Sic Transit Gloria MTA

This month's issue of Harper's has a profile of Darius McCollum, who, for years, has impersonated an employee of the New York City Transit Authority. Now two years into a five-year sentence, McCollum lives and breathes subways. He has repeatedly been caught driving subways, fixing broken trains, working shifts with repair crews, repainting break rooms, and any number of other activities that would be wholly reasonable, if only they were being performed by an actual NYCTA employee.

The article makes a reasonable case that McCollum suffers from Asperger's Syndrome, a mild form of autism that leads to intense fixations on particular subjects. Compared with typical Asperger's sufferers, McCollum is lucky: his particular obsession corresponds very neatly to a perfectly legitimate profession. He fits in perfectly well with "real" subway workers, many of whom know him, are glad to see him and work with him, and actively collaborate with his infiltration mission -- the professional context, apparently, negates the social awkwardness typically associated with Asperger's.

In another sense, though, McCollum is very unlucky in his fixation, precisely because it leads him out into the world, into a place where he's not technically allowed to be. He doesn't work for the Transit Authority, and when they catch him in one of their vests, carrying one of their badges, and checking the brakes on one of their subway cars, they press charges.

So wait a minute. Why are they pressing charges? Why don't they just give him a job? Nowhere in the Harper's article is this question really addressed. It's not like Darius McCollum is obsessed with the subway; he's obsessed with working on the subway, and he certainly seems to be good at it. Part of the subtext in the article was that many of his "colleagues" are so glad to see him because he's perfectly capable of working alongside them and easing their own workload. If anything, he's the ideal employee: totally selfless, perfectly knowledgeable, and utterly dedicated.

At this point, there's probably a vicious circle at work. He's got a criminal record and a long history of superficially shady involvement with the subway system. Those who know McCollum like and trust him, but the MTA has got to be worrying about what will happen if something ever goes wrong while he's nearby.

If a criminal court is willing to throw him in the slammer (for making a good-faith by-the-book attempt to get a stalled train moving again), maybe a civil court would look skeptically at turning such a man loose on the subway system. If the MTA ever gets sued for an incident he has any connection to, they're going to look pretty bad in the face of questioning from a hostile ambulance-chaser.

I can see it now. "Mrs. Wiggum, when you boarded that train, who did you think would be maintaining the switches on the track? Did you expect that it would be a trained and qualified MTA employee? Or did you think that it would be a mentally ill man off the streets, a man with no training and no certification, a man with an unhealthy obsession with the subway system, who sneaks down into the tunnels wearing a stolen uniform so he can satisfy his obession by playing at being an MTA employee, a man who has been repeatedly arrested and convicted for endangering the safety of passengers with his antics? I see. Thank you. Your witness."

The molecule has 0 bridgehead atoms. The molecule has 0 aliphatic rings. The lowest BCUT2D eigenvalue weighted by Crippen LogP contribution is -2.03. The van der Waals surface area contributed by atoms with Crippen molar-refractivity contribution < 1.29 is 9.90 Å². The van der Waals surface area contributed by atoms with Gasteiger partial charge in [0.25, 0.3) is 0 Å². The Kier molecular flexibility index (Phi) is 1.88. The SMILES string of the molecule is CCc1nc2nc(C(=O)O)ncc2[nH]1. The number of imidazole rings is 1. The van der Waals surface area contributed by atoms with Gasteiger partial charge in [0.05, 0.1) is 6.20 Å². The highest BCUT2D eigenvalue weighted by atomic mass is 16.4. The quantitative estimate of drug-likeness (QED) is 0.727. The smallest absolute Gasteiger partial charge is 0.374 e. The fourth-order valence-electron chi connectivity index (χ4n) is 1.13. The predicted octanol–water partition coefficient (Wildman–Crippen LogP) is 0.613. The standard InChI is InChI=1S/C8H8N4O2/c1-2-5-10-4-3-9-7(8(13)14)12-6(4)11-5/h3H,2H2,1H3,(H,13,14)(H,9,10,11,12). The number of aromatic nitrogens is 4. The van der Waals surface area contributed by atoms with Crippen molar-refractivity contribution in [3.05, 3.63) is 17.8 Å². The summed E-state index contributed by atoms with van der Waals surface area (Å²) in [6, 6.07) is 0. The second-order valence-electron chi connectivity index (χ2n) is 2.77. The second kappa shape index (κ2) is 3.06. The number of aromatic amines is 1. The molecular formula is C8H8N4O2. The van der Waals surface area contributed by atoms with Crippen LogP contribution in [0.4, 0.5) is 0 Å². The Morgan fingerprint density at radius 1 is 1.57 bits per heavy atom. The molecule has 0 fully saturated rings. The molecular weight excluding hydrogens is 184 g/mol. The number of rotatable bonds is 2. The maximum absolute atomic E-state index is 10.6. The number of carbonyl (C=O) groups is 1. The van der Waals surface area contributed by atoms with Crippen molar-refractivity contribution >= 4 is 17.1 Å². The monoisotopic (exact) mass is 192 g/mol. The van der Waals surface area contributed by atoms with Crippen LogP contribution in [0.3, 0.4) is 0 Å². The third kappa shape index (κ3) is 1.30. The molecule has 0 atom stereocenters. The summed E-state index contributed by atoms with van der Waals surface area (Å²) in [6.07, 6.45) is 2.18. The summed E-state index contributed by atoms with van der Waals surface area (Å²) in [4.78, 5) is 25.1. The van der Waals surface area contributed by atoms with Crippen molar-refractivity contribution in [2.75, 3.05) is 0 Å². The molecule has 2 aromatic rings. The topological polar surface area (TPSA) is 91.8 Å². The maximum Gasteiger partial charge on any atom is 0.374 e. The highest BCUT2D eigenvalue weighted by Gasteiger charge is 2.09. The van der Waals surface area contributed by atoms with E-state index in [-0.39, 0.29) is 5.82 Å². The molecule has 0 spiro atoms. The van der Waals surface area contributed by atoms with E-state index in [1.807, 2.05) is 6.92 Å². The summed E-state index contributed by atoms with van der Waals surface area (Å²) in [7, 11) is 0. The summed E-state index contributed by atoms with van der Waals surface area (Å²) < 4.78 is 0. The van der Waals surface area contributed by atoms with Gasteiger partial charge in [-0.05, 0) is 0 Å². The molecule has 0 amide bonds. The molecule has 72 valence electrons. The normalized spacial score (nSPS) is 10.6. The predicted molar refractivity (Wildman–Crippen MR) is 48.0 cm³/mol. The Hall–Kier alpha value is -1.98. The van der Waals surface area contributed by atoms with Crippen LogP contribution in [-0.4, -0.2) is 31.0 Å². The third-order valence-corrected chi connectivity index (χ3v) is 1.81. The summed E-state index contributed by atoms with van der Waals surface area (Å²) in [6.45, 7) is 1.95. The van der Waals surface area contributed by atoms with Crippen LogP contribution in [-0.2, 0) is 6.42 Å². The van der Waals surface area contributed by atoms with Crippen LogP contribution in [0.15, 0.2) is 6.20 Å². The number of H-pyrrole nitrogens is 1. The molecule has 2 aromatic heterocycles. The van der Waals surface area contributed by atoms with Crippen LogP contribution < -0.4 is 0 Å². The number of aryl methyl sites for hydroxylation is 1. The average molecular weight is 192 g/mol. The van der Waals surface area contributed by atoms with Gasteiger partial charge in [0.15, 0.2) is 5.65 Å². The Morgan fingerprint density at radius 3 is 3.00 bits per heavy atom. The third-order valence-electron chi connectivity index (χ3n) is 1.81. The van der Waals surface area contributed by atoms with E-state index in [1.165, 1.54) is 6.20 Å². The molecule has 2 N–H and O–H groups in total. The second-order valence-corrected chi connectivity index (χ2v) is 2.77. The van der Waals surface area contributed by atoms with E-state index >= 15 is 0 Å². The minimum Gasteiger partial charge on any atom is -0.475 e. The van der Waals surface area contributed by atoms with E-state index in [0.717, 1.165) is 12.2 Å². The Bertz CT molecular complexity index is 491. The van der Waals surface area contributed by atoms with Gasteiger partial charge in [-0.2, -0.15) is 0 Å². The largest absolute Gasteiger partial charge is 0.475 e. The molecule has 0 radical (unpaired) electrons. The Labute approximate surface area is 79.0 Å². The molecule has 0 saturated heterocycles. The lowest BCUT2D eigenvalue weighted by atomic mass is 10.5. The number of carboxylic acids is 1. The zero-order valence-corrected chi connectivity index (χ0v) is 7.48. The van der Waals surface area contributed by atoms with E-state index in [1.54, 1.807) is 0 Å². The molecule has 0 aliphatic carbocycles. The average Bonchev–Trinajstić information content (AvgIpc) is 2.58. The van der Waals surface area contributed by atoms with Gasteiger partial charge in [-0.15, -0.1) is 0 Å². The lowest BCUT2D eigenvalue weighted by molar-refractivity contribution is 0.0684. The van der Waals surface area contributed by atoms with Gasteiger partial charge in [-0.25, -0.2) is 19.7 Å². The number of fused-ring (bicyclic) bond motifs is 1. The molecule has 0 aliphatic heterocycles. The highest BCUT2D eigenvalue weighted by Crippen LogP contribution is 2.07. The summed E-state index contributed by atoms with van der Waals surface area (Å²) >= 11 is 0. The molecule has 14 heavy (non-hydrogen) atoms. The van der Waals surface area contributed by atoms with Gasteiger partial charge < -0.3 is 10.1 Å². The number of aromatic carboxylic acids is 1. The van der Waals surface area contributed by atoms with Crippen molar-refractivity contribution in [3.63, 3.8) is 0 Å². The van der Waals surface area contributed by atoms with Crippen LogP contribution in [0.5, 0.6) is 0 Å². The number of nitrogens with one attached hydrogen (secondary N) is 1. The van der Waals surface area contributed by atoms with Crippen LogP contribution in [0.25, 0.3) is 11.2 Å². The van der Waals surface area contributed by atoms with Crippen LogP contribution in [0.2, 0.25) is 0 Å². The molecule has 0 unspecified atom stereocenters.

It's a gross distortion to put things like this, but there is a kernel of an important idea in that harangue. The Mrs. Wiggums of this world think about subway maintainance, if they think about it at all, only rarely and distantly. They make a loose assumption that everything is being done according to well-defined procedures by largely interchangeable but more or less competent professionals. They don't want to think about the qualifications of the indviduals doing that maintainance; they don't want to have to evaluate the risks of boarding a subway based on how much they trust Darius McCollum.

And in a division-of-labor capitalist society, they don't have to. That's the idea behind McDonalds. That's the idea behind accounting regulations. That's the idea behind the EPA, the FAA, the FDA, and OSHA. It's the idea behind the assembly line, one-click ordering, Six Sigma quality control, and sweatshop labor. And it's the idea behind throwing people in jail if they impersonate your employees. The product or service must be completely isolable from any possible irregularities in its creation.

That way, people can consume it and forget about it, and they don't need to tie up their social neurons interacting with Pablo, who sewed the seams in their shirt for a nickel an hour, or with Tim, who loaded their books into a box at the Amazon distribution center, or with Darius, who checked the electrical relays on the switches at 40th Street.

That's how large societies generally work. Not everyone knows everyone else. You vouch for the people you know; as for the rest, you set up powerful institutions -- the police, the SEC, Human Resources departments, corporations, whip-bearing overseers, or the MTA -- to keep them in line. That's the choice Mrs. Wiggum made. That's the choice we've all made. We ask society to simplify things for us.

And that's the choice that keeps Darius McCollum behind bars. It may be perfectly true that he poses no threat to others, but it's also equally true that his particular situation is complex, more complex than the NYCTA wants to deal with. They're not in the business of dealing with complex issues; they're in the business of making the trains run on time, of reducing the tangled lives of thousands of trainmen and maintainance workers into an orderly grid of on-time statistics.

From the standpoint of that grid, Darius McCollum is a rounding error. Putting kind, competent, and harmless people in prison is the sort of error that passes for typical in this country.